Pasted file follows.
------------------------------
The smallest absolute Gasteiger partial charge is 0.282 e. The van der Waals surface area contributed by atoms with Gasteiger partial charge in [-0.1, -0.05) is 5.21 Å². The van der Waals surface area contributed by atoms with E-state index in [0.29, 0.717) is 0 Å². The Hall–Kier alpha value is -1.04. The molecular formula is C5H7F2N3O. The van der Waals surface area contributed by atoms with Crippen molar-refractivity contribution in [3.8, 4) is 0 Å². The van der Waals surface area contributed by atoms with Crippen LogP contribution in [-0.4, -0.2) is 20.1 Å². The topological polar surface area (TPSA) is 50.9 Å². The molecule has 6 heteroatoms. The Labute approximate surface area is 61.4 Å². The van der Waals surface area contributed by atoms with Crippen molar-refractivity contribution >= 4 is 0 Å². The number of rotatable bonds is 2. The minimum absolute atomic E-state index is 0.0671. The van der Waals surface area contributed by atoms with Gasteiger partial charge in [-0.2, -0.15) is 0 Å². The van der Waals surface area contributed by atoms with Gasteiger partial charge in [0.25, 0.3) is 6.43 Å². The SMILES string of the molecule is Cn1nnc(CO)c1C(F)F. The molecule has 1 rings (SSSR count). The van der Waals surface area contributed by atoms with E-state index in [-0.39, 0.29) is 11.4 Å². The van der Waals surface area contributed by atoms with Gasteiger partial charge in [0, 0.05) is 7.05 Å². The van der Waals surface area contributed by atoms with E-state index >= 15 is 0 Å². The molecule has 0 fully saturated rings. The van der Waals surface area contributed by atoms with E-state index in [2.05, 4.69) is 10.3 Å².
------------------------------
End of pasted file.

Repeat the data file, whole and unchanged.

The smallest absolute Gasteiger partial charge is 0.282 e. The van der Waals surface area contributed by atoms with Gasteiger partial charge in [-0.1, -0.05) is 5.21 Å². The van der Waals surface area contributed by atoms with E-state index in [0.29, 0.717) is 0 Å². The Hall–Kier alpha value is -1.04. The molecular formula is C5H7F2N3O. The van der Waals surface area contributed by atoms with Crippen molar-refractivity contribution in [3.8, 4) is 0 Å². The van der Waals surface area contributed by atoms with Crippen LogP contribution in [-0.4, -0.2) is 20.1 Å². The topological polar surface area (TPSA) is 50.9 Å². The molecule has 6 heteroatoms. The Labute approximate surface area is 61.4 Å². The van der Waals surface area contributed by atoms with Crippen molar-refractivity contribution >= 4 is 0 Å². The number of rotatable bonds is 2. The minimum absolute atomic E-state index is 0.0671. The van der Waals surface area contributed by atoms with Gasteiger partial charge in [-0.2, -0.15) is 0 Å². The van der Waals surface area contributed by atoms with Gasteiger partial charge in [0.25, 0.3) is 6.43 Å². The SMILES string of the molecule is Cn1nnc(CO)c1C(F)F. The molecule has 1 rings (SSSR count). The van der Waals surface area contributed by atoms with E-state index in [-0.39, 0.29) is 11.4 Å². The van der Waals surface area contributed by atoms with Gasteiger partial charge in [0, 0.05) is 7.05 Å². The van der Waals surface area contributed by atoms with E-state index >= 15 is 0 Å². The molecule has 0 fully saturated rings. The van der Waals surface area contributed by atoms with E-state index in [2.05, 4.69) is 10.3 Å².